The collisions that produce Higgs particles are a small subset of all the collisions that occur at the LHC, and even within that subset the Higgs particle is one particle among dozens of the particles emitted. So you have to understand and measure things extremely well in order to pick out this particular process from all the processes we already understand and don’t regard as so interesting anymore. Or, to use a different metaphor, if you are looking for a needle in a haystack, it is really important to know exactly what hay looks like. Physicists have a saying, “Yesterday’s sensation is today’s calibration.” Astonishing things we were proud of discovering in the late part of the twentieth century are now taken for granted and used as stepping stones, to reach higher.

It is one thing for a theorist to draw doodles showing what the process will look like. Actually detecting those photons is quite another. The cost of the LHC was approximately five billion euros. The whole project is our civilization’s answer to the pyramids of Egypt. In this case, it is a monument to human curiosity and determination.

The detectors are especially fantastic. The Atlas detector would fill a fair-size aircraft hangar. It is stuffed with state-of-the-art, even beyond-state-of-the-art, electronics designed to reconstruct what happens in those violent collisions, or “Little Bangs.”

You can’t resolve the tiny time scales over which all the action takes place by taking snapshots. It is more like studying the ashes, after an explosion, in order to reconstruct what the explosion itself was like. Lots of particles, typically several dozens, emerge. You want to see how many there are, which ones they are, and how fast and in which directions they are moving. Essentially all of them are moving very close to the speed of light, but maybe one is moving within one one-hundred-thousandth of the speed of light, while another is moving within one one-millionth of the speed of light. Those tiny differences carry crucial information. You have to be very fast and accurate about measuring particle velocities and distinguishing the different kinds of particles.

Thanks to this grand endeavor, now we have firmly established the existence of a material that fills the universe and changes the properties of things we know about. That answer suggests some wonderful questions.

If space is — or, more flexibly, is filled with — a material, could that material change with time? Specifically, could it have melted or boiled away early in the Big Bang, when things were very hot? And could it be differently organized elsewhere?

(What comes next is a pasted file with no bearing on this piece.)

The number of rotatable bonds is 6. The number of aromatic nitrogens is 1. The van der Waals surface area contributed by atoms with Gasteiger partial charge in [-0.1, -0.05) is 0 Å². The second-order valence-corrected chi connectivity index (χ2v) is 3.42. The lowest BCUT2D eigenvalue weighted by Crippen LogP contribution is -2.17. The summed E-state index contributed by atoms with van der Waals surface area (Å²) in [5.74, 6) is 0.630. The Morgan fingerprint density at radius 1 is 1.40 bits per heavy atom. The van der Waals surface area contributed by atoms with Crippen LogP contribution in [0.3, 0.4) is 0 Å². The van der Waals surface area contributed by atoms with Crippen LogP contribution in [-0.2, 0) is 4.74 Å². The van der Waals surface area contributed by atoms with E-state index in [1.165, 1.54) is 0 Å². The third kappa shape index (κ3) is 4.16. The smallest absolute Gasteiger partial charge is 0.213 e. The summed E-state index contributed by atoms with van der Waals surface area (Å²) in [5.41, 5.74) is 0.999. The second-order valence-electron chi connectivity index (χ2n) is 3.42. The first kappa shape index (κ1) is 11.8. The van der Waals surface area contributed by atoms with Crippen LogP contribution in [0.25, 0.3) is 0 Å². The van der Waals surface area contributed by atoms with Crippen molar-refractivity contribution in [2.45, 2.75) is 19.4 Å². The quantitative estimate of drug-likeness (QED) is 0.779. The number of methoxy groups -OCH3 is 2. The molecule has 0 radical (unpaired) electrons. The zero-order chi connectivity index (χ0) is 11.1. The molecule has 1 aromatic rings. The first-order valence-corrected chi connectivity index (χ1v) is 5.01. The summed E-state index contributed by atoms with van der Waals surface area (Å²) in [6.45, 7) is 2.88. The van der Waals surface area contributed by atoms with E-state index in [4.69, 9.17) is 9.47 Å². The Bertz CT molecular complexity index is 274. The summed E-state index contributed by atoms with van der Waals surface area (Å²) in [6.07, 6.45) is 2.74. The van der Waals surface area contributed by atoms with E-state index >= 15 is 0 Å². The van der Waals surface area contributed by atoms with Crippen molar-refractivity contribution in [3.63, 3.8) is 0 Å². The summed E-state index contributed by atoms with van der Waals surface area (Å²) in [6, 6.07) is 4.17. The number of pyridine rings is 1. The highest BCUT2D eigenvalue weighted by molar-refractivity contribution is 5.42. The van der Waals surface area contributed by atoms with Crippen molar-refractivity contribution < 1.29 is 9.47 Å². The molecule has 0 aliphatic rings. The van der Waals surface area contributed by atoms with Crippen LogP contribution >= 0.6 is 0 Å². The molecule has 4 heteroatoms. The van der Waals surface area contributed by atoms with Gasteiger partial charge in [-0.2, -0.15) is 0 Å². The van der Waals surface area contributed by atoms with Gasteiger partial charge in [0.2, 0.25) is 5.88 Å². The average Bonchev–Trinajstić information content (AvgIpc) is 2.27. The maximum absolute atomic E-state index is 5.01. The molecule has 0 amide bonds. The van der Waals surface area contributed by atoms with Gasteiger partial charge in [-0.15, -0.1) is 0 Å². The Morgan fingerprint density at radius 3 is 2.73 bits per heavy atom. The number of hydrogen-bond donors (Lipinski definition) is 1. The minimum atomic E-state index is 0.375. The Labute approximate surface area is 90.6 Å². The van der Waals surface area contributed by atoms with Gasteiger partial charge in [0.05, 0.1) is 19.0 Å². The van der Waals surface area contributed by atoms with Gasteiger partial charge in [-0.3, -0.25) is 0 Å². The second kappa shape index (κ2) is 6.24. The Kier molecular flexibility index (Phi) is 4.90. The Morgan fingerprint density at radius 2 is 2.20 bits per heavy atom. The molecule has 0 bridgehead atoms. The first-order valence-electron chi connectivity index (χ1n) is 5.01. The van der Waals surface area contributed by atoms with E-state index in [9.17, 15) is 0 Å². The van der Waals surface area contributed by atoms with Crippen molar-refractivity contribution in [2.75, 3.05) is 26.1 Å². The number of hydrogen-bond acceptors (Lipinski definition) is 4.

In fact, it has already proved fruitful to think that the properties of space-filling material — or, you might say, of space itself — change with time. The early universe could have been very different in its fundamental properties. In particular, it could have had a sort of negative gravity, which triggered a process of very rapid inflation. That might explain quite a bit about the universe we see. Cosmic inflation is a topic for another talk, but it is important to mention how our ideas hang together.

We are also licensed to speculate, since the properties of space are negotiable, that things could be very different elsewhere. This leads to a concept called the multiverse, the idea that if you got far enough away you would find that the effective description of the world is quite different from what we have here. The world might, for instance, look as if it had a different number of dimensions. Or instead of one kind of electromagnetism, you might have two with different kinds of photons and different versions of electric charge simultaneously. Or you might even find a universe in which there is no QCD.

Could all the apparent distinctions among elementary particles, not just their masses, arise from their differing reactions to cosmic fields? That possibility would allow for a truly unified description where all the particles, all the fundamental building blocks of nature have equivalent properties, but are made to look different due to complications introduced by world-filling substances. Detailed investigation shows this idea is not only viable, but explanatory, and productive of testable consequences. In this way Einstein’s dream of unification has evolved from mystic faith to quantitative science.